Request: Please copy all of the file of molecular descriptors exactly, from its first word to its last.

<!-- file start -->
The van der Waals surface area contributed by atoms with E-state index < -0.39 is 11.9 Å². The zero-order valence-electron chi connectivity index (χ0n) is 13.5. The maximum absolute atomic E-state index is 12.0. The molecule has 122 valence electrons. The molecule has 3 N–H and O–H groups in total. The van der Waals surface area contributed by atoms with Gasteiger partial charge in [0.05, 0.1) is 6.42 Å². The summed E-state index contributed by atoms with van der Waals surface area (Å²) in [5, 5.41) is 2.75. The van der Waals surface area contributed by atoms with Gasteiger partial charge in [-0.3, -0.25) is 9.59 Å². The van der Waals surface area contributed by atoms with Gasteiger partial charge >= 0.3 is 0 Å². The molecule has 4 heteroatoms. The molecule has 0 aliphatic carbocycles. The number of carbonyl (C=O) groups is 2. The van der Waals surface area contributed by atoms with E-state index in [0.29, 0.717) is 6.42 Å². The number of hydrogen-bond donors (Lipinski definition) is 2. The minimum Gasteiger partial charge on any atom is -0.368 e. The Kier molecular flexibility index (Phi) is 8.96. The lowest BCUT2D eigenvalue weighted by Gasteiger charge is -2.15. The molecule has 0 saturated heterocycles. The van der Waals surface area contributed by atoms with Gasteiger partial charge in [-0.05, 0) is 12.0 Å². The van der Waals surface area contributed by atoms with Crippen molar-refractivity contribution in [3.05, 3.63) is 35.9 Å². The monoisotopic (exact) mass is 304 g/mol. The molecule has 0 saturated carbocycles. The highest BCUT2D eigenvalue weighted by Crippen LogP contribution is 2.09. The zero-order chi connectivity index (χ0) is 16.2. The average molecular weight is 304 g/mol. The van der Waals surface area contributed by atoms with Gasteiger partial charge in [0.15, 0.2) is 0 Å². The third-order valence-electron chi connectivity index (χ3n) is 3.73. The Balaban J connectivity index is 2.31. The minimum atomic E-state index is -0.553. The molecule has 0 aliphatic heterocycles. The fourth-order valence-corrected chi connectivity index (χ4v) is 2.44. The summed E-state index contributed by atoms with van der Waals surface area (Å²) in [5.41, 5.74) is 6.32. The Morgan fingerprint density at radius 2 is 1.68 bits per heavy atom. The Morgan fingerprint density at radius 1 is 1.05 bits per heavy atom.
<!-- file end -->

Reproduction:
The van der Waals surface area contributed by atoms with E-state index < -0.39 is 11.9 Å². The zero-order valence-electron chi connectivity index (χ0n) is 13.5. The maximum absolute atomic E-state index is 12.0. The molecule has 122 valence electrons. The molecule has 3 N–H and O–H groups in total. The van der Waals surface area contributed by atoms with Gasteiger partial charge in [0.05, 0.1) is 6.42 Å². The summed E-state index contributed by atoms with van der Waals surface area (Å²) in [5, 5.41) is 2.75. The van der Waals surface area contributed by atoms with Gasteiger partial charge in [-0.3, -0.25) is 9.59 Å². The van der Waals surface area contributed by atoms with Gasteiger partial charge >= 0.3 is 0 Å². The molecule has 4 heteroatoms. The molecule has 0 aliphatic carbocycles. The number of carbonyl (C=O) groups is 2. The van der Waals surface area contributed by atoms with E-state index in [0.29, 0.717) is 6.42 Å². The number of hydrogen-bond donors (Lipinski definition) is 2. The minimum Gasteiger partial charge on any atom is -0.368 e. The Kier molecular flexibility index (Phi) is 8.96. The lowest BCUT2D eigenvalue weighted by Gasteiger charge is -2.15. The molecule has 0 saturated heterocycles. The van der Waals surface area contributed by atoms with Gasteiger partial charge in [-0.05, 0) is 12.0 Å². The van der Waals surface area contributed by atoms with Crippen molar-refractivity contribution in [3.05, 3.63) is 35.9 Å². The monoisotopic (exact) mass is 304 g/mol. The molecule has 0 saturated carbocycles. The highest BCUT2D eigenvalue weighted by Crippen LogP contribution is 2.09. The zero-order chi connectivity index (χ0) is 16.2. The average molecular weight is 304 g/mol. The van der Waals surface area contributed by atoms with Gasteiger partial charge in [0.15, 0.2) is 0 Å². The third-order valence-electron chi connectivity index (χ3n) is 3.73. The Balaban J connectivity index is 2.31. The minimum atomic E-state index is -0.553. The molecule has 0 aliphatic heterocycles. The fourth-order valence-corrected chi connectivity index (χ4v) is 2.44. The summed E-state index contributed by atoms with van der Waals surface area (Å²) in [5.41, 5.74) is 6.32. The Morgan fingerprint density at radius 2 is 1.68 bits per heavy atom. The Morgan fingerprint density at radius 1 is 1.05 bits per heavy atom.